Free-Riding Stock Trader Sentenced for Fraud
Traders Magazine Online News, March 6, 2013
A Florida man who used an institutional technique to get a ‘’free ride’’ on trades has been sentenced to up to three years in prison in a court in New York, a day after getting a 33-year federal sentence.
Scott Kupersmith took part in a scheme known as “free-riding,” in which an individual trader buys or sells securities in a brokerage account without having the money or shares to pay for them, according to Manhattan District Attorney Cyrus Vance Jr. The Securities and Exchange Commission requires securities purchasers to have the assets, or at least the buying power, to complete purchases when orders are placed.
He and associates opened more than three dozen brokerage accounts from 2008 to 2010, using mail drops and “virtual offices” in the New York area as the addresses of a variety of shell companies, according to Vance.
Kupersmith asked that each account be opened as a “delivery-versus-payment,” or DVP, account, which allows clients to buy or sell securities with one firm and settle them with cash or securities from an account at another firm, according to the complaint.
Brokerage firms “generally” only allow institutional customers or individuals with high net worth to open DVP accounts.
Kupersmith “falsely represented” to the firms that he had a personal net worth of about $5 million and ran a hedge fund with a liquid net worth of about $10 million to $20 million, according to the complaint.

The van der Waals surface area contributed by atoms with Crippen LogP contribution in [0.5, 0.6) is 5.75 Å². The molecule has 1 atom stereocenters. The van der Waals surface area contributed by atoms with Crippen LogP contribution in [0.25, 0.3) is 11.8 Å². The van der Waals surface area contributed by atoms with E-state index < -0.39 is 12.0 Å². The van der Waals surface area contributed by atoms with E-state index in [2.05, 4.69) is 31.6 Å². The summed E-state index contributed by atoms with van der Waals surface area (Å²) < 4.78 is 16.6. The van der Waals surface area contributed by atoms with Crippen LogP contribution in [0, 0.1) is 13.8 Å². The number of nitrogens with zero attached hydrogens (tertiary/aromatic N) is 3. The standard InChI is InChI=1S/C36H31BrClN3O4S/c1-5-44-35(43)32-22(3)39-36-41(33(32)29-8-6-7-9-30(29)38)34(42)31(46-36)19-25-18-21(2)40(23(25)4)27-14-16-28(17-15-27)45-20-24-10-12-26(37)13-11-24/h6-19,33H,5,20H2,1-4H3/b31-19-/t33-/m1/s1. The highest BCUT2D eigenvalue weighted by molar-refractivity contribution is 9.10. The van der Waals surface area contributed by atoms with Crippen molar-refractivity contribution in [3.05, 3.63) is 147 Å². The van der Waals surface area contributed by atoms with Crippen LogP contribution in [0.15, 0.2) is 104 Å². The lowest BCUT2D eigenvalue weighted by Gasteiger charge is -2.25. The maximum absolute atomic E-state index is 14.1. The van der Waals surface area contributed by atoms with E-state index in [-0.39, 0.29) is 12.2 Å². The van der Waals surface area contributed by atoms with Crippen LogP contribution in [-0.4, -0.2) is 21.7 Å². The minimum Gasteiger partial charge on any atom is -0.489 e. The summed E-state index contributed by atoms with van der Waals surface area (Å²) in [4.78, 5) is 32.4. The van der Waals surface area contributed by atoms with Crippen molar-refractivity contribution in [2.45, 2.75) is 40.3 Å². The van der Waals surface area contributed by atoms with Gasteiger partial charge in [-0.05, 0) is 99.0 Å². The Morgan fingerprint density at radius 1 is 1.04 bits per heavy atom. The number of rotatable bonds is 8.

He bought about $64 million worth of securities, and made more than $1.2 million through the illegal trades, according to Vance’s office. The broker-dealers, which include Morgan Keegan & Co., William Blair & Co. and JPMorgan Securities LLC, lost more than $830,000, Vance said.
The sentence was handed down by New York State Supreme Court Justice Maxwell Wiley. Kupersmith pleaded guilty to grand larceny and fraud before him in May. Kupersmith, formerly of Alpine, New Jersey, was arrested in Florida in October 2011 after a joint investigation by the U.S. attorney’s office in New Jersey and the SEC, according to Vance.
His mother and one of his sisters were in court. He wore a yellow jumpsuit.
Kupersmith on Monday was sentenced to federal prison for the scheme as well, New Jersey U.S. Attorney Paul J. Fishman announced. Kupersmith had previously pleaded guilty before U.S. Magistrate Judge Patty Shwartz in Newark on federal charges.
Kupersmith, wearing a yellow prison jumpsuit, was ordered today to pay restitution in the state case of $650,000. His mother and one of his sisters were in court for his sentencing. His state and federal sentences will be served concurrently.
He was ordered to pay $1.8 million in restitution in the U.S. case.
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